Monday Awesome: Ferrets

This Monday was always going to be tough – how can I do better than the badass honey badger? But one place on the net that I do visit frequently is icanhascheezburger.com, because I like cats, I can spend hours procrastinating by looking at funny kittehs, and really, who doesn’t like a picture of a little kitten? I’ve often wondered what my cat is thinking, so I love the way the site gives cats (often hilarious) voices to the outside world.

This week’s Awesome comes from Cheezburger, via YouTube. Ferrets playing is almost as cute as kittens playing.

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Worm genomes and excitement.

Ascaris lumbricoides (image: CDC DPDx)

Nature, as a journal, is really a magazine, and therefore its scope is really, really broad. That means that it’s really, really hard to get anything published in it because the demand is so high. Everyone wants an article in Nature, or Science. There is certainly a degree of prestige associated with having a publication in these journals.

I would like to direct your attention to a particular paper Continue reading

Malaria REALLY is a media tart.

Image: Plasmodium vivax (yes, not falciparum) ring stage (top) and trophozoite (bottom), from http://tolweb.org/Plasmodium/68071

More has come out of the recent trumpeting of malaria vaccine successes in trials. There is a news piece in the current issue of Nature, detailing some concerns of other researchers in the value of publishing the preliminary (and partial) data – and the subsequent media frenzy that ensued.

I wrote previously about communication of scientific results (see koala post), and how it’s so important to get the right message across to journalists and the media. Context can change when someone with a lesser knowledge of the subject writes about it (she says as she writes about malaria immunology…), Continue reading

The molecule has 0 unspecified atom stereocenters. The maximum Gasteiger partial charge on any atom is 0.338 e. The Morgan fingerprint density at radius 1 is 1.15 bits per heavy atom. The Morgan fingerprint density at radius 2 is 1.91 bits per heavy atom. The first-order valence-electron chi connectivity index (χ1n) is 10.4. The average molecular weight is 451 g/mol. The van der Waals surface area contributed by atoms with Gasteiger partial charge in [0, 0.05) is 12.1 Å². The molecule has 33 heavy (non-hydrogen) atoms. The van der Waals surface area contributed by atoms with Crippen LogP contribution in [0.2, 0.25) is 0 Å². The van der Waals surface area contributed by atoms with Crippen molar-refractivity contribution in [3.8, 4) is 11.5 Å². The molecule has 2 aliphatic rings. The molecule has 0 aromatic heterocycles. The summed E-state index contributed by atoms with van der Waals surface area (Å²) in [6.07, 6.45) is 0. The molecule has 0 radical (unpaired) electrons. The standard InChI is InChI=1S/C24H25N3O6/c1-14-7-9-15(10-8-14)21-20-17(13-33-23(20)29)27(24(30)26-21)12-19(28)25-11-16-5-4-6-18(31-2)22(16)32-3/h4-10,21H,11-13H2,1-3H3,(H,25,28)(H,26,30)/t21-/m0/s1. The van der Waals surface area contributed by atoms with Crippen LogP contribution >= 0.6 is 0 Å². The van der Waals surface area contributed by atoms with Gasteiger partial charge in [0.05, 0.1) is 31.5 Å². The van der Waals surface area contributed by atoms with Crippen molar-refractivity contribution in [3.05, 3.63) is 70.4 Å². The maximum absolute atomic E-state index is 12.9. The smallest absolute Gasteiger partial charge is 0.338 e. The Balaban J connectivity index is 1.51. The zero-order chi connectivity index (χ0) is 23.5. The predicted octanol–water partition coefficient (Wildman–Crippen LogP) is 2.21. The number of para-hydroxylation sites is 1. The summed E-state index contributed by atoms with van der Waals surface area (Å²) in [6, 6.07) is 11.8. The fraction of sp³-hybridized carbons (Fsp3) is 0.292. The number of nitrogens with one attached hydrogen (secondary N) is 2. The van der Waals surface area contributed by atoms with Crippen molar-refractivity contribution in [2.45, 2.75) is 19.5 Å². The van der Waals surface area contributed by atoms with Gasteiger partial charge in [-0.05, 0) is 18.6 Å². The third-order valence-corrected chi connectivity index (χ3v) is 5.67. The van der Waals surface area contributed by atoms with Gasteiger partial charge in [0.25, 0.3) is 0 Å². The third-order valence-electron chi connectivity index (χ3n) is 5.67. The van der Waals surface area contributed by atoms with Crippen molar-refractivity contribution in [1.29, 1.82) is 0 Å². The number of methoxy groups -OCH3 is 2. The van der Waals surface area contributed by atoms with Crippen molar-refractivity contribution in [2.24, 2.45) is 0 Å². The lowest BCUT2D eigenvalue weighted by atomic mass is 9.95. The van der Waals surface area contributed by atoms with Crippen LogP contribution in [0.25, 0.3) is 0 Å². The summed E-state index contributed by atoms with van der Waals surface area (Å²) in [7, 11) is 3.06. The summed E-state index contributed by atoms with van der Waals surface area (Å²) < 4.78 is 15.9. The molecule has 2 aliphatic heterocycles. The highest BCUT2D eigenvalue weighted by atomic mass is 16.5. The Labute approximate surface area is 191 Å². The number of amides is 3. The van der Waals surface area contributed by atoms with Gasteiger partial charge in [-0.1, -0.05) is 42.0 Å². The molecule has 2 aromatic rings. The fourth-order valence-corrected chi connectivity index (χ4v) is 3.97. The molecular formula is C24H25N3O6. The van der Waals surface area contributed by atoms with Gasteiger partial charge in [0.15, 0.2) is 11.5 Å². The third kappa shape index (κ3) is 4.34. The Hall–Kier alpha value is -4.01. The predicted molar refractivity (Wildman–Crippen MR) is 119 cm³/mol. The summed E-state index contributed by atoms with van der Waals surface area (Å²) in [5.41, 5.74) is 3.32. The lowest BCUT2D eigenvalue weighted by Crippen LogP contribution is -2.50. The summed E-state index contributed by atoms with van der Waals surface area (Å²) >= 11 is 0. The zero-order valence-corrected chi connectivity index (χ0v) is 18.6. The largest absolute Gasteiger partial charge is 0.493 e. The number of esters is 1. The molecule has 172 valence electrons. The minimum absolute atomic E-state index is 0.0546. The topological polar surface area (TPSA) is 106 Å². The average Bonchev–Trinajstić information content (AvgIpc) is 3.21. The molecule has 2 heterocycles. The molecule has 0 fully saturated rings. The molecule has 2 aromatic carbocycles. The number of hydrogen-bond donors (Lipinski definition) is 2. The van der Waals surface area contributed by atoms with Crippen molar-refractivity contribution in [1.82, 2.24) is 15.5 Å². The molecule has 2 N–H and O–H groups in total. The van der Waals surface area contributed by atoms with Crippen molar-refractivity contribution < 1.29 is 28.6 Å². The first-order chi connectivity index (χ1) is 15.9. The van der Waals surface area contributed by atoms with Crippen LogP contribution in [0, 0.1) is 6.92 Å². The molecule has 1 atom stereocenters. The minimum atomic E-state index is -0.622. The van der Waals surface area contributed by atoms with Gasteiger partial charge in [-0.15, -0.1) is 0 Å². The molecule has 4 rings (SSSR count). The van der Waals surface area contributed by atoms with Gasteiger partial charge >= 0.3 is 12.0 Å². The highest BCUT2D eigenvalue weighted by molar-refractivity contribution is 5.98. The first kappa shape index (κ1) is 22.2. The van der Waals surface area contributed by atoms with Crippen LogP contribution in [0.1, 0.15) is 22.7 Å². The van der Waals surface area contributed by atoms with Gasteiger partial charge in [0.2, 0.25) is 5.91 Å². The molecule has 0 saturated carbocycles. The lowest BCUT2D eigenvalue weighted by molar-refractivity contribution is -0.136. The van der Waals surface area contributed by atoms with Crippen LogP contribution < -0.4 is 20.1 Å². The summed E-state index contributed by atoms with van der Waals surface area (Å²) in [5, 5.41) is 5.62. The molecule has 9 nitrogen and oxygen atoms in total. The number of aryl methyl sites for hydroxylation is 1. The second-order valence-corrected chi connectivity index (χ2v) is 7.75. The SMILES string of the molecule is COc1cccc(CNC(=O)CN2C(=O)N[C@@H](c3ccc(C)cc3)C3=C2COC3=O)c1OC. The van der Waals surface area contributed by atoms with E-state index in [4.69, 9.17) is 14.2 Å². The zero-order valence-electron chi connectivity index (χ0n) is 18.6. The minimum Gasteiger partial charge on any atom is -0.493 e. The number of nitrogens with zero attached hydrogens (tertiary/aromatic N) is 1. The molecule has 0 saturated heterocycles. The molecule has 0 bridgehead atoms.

Too much data? Never!

(graph from Berkley Earth Surface Temperature, http://www.BerkeleyEarth.org/)

Climate and climate change have been talking points lately – especially in a political sense, with the whole ‘carbon tax’ thing going on. Something that comes up time and time again, and that I recently waffled on about myself, is that good science on climate and climate change is either not communicated effectively, or drowned out by noisier but less well-informed people. So, the Berkeley Team has put together a very nice and very comprehensive data set and one of the things they’ve found is that climate change is happening (see graph above). Cue shocked gasp. Continue reading

Malaria is a media tart.

Ahh, malaria. The media tart of the parasite world. Various news outlets are reporting on an experimental malaria vaccine developed by PATH Malaria Vaccine Initiative and GSK, currently undergoing trials. Preliminary results have been published in the New England Journal of Medicine (which, incidentally, has an impact factor of about 4 gazillion). A quote from the journal article: “These initial results show that RTS,S/AS01 reduces malaria by half in children aged five-17 months during the 12 months after vaccination and that it has the potential to have an important impact on the burden of malaria in young African children.” A 50% reduction seems to be a good start, but will not achieve herd immunity, which is the point of vaccination. Perhaps over time, the researchers will improve the efficacy of the vaccine and further reduce the infection rate. But that’s not really the point I want to make about this. I do not doubt that malaria poses an unacceptable risk to health, particularly of children, in tropical areas. The stats on malaria-related morbidity and mortality are clear. In 2009, over 780,000 deaths were attributed to malaria, and most of those were children.

The skepticism I have for the success of this treatment is based on three things: Continue reading

Monday Awesome: Chris Cornell

I’ve gone for another musical Monday Awesome today. I went to see Chris Cornell live a couple of weeks ago, and was blown away by this song. I think it was the piano that did it for me. We get inundated with guitars, everyone does unplugged shows with guitars. The sublime voice of Mr Cornell soaring over the solo piano is one of the coolest things I’ve heard for a long time.

Enjoy.